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Admirals - Amidst the Blue

Sometimes it helps to not be very good.

Some of the best albums and artists were born out of happy accidents owed to varying degrees of early suckage — the perfect note or chord for a song found by missing the one you are aiming for, failed mimicry of an idol bearing something entirely new and great instead.

07/09/2014 | Comments 0

Kierston White - Don't Write Love Songs

The Tequila Songbirds have become just as beloved as about any group around these parts. And how could they not?

Featuring a revolving cast of the Sooner State’s most badass female performers, it’s a power hour of some of the best songwriting coming out of central Oklahoma. Sure, they might not technically be family, but they are clearly a band of sisters all the same, bonded by the same brand of whiskey running through their veins.

07/01/2014 | Comments 0

Depth & Current - Dysrhythmia

"Overproduced" is a term thrown around all too indiscreetly nowadays, usually applied when the thing that sticks out about a song or album is how it sounds rather than how it is constructed. Yet some of the most compelling albums ever crafted embodied a certain aesthetic that was just as skillfully and meticulously put together as any Bob Dylan or Miles Davis record — which is to say production is as crucial to our enjoyment of music as much as anything else; it's also the most overlooked.
06/24/2014 | Comments 0

Weak Knees - “IceBevo”

Indie rock has been in a good place as of late. Not caring about being cool is the new cool, and a couple of dudes on guitar, bass and drums can make catchy, earworm songs without being armed to the gills with computer software and vintage synthesizers.
06/17/2014 | Comments 0

Kyle Reid & the Low Swinging Chariots - “When I Was Young”

Every artist should be the star of their own creative life, which makes Kyle Reid’s steps out of the shadows of the many ensembles and supporting roles he has played in Oklahoma bands over the years to front and center on stage feel like a just journey.
06/17/2014 | Comments 0
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North Carolina songwriter David Wilcox sees revolution in honesty and adventure in troubled times


Chris Parker June 3rd, 2010

David Wilcox8 p.m. FridayUCO Jazz Lab100 E. Fifth, Edmondwww.ucojazzlab.com340-8552$45David Wilcox's oeuvre might be called coffeehouse music, not so much for the confessional folk connotations " alth...

Open_hand_publicity_MG_8573_7-06x10-58cm
David Wilcox
8 p.m. Friday
UCO Jazz Lab
100 E. Fifth, Edmond
www.ucojazzlab.com
340-8552
$45

David Wilcox's oeuvre might be called coffeehouse music, not so much for the confessional folk connotations " although that's there to some extent " but because it invites the impression of someone with whom you'd engage in a wide-ranging conversation over joe some sunny afternoon.

His 14 studio albums possess an earnest honesty that's not cloying, but unguarded and forthright, expressing a willingness to wade into big topics without the self-important puffery that suggests he has all the answers.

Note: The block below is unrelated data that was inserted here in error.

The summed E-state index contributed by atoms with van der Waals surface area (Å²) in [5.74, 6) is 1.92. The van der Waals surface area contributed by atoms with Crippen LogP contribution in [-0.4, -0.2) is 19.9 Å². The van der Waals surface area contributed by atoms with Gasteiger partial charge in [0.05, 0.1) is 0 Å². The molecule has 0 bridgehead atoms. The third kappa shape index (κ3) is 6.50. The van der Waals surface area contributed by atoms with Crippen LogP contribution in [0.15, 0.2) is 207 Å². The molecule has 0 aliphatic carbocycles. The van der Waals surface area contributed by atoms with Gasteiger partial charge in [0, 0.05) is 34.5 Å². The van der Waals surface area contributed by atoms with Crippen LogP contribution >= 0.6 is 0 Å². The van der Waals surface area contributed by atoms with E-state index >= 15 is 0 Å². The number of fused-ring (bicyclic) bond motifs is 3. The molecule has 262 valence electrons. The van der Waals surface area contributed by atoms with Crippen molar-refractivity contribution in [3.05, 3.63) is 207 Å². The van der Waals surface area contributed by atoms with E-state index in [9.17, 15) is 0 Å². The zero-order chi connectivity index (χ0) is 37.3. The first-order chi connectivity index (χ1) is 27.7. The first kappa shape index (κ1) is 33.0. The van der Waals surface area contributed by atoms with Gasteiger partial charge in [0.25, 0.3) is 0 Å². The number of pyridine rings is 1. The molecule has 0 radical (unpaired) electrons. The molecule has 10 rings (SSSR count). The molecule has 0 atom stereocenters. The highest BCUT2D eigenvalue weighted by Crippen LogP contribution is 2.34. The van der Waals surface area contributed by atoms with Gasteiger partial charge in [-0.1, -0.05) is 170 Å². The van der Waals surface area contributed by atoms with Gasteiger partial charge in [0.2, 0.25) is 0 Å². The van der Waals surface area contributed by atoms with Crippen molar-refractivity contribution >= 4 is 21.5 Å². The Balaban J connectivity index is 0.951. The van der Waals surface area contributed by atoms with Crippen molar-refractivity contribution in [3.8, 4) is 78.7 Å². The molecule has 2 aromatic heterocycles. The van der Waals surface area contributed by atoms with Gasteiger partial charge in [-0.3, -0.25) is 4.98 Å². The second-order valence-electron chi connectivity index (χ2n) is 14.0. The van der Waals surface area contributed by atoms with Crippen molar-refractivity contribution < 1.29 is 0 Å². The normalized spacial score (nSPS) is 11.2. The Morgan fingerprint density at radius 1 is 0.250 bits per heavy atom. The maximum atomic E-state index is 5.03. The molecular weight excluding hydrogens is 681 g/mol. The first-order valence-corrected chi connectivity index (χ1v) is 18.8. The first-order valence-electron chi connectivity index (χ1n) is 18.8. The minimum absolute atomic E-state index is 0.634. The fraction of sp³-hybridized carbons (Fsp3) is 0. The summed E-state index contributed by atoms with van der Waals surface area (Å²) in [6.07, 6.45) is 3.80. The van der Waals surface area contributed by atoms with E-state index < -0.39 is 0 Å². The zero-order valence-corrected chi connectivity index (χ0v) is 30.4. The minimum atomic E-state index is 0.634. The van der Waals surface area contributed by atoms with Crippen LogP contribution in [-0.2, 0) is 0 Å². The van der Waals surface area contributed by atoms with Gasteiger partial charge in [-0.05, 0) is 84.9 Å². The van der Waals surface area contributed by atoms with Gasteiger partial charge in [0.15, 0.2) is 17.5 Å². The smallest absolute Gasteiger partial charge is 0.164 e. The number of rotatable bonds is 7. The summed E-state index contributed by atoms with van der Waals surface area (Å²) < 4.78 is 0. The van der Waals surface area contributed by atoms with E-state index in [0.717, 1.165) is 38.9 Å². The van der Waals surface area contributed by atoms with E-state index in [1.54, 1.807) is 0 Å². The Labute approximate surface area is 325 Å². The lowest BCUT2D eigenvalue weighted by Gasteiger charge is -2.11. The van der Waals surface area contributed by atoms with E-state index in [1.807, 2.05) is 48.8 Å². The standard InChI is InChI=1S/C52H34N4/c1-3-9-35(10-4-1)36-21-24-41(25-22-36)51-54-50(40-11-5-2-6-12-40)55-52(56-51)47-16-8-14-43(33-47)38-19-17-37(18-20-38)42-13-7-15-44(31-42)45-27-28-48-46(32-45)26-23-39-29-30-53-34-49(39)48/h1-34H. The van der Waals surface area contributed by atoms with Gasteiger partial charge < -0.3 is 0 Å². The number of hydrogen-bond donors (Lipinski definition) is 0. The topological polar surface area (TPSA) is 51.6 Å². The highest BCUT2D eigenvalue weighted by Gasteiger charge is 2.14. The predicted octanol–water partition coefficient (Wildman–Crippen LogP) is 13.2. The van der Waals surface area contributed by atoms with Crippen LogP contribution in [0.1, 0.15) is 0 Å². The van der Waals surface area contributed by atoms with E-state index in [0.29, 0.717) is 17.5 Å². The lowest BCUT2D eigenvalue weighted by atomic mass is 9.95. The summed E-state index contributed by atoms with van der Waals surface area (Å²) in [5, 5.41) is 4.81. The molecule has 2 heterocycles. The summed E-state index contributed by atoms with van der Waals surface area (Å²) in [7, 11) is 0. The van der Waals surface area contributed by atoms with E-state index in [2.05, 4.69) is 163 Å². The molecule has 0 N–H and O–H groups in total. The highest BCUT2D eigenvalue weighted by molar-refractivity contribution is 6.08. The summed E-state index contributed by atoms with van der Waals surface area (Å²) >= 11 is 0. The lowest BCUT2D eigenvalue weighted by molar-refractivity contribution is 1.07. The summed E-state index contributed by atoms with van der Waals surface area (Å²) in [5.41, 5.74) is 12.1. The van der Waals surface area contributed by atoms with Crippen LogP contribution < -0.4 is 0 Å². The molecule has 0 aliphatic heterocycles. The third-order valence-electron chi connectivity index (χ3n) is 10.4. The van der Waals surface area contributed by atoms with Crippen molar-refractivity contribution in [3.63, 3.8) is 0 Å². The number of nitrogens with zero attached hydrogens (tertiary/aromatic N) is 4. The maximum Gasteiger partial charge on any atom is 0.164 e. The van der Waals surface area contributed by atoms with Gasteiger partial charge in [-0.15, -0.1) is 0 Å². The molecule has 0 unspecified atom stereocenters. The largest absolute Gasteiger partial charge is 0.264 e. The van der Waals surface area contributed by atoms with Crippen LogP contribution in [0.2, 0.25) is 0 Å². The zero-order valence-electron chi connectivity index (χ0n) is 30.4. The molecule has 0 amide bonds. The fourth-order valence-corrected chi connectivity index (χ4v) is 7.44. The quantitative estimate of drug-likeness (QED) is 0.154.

That attitude has found a home in the folk circuit, where audiences are willing to give as much attention to the words as the beat, although Wilcox quickly dismisses the idea that he writes for any particular set of people.

"I tend to think that this kind of communication transcends the way the industry used to sort us according to demographic," he said. "This kind of music because it is, in its essence, just harmonized honesty."

That's Wilcox's approach, whether he's conceiving the "Rusty Old American Dream" as an old, gas-guzzling, steel-frame automobile; imagining a fortune teller salving an artist's ego on "The Customer Is Always Right"; or conflating "Sex and Music," noting how "The abstraction of music's confusing, the directness of sex is more fun / And what you are going to get out of them both, is just what you put in."

His gentle baritone is warm-cotton-soft, sliding smoothly over low-key folk-pop, often with a vaguely jazzy air. The music's effortless, easygoing vibe greases the way for his thoughtful lyrics. Wilcox's understated style tends to circle back round after the lyrics have made their impact.
During his career, he's made it a point to change up the tunings he uses in an attempt keep the music as fresh and surprising as when he first started playing, nearly 25 years ago.

Last year, he released one of his finest albums to date, "Open Hand," which was bolstered by strong songs, from his sweet, haunting "Red Eye," about Photoshopping your expectations, to a striking portrait of an arrogant, self-styled superhero/curmudgeon, "Captain Wanker," and the dystopia of our "(What Happened to My) Modern World." The disc was recorded live to tape with a band in just a week, engendering a vibrant, crackling energy.

"If we're recording on analog, we don't have the option to fix it with the computer. There's no pitch correction, there's no splicing out little mistakes. It ups the honesty and intensifies the performance aspect," he said.

He changed things up again for his forthcoming album, featuring 16 songs he recorded live in front of studio audience. It's recorded digitally, allowing him to correct any mistakes, which allowed him to relax and really focus on bringing the songs across to the audience while also capturing the wide-open ambience of the room. It features a handful of tracks with a more satirical bent.

"The new songs that I'm writing trouble me because they are ironic "¦ something that I'm not acclimated to. It's hard for me to trust the listener," he said. "I hate to say it, but some of these songs are written in such a way that if people were to halfway listen, they could think I'm saying exactly the opposite of what I'm really saying. Like, there's a new song called 'They Call It Torture, We Call It Freedom.'" "Chris Parker
 
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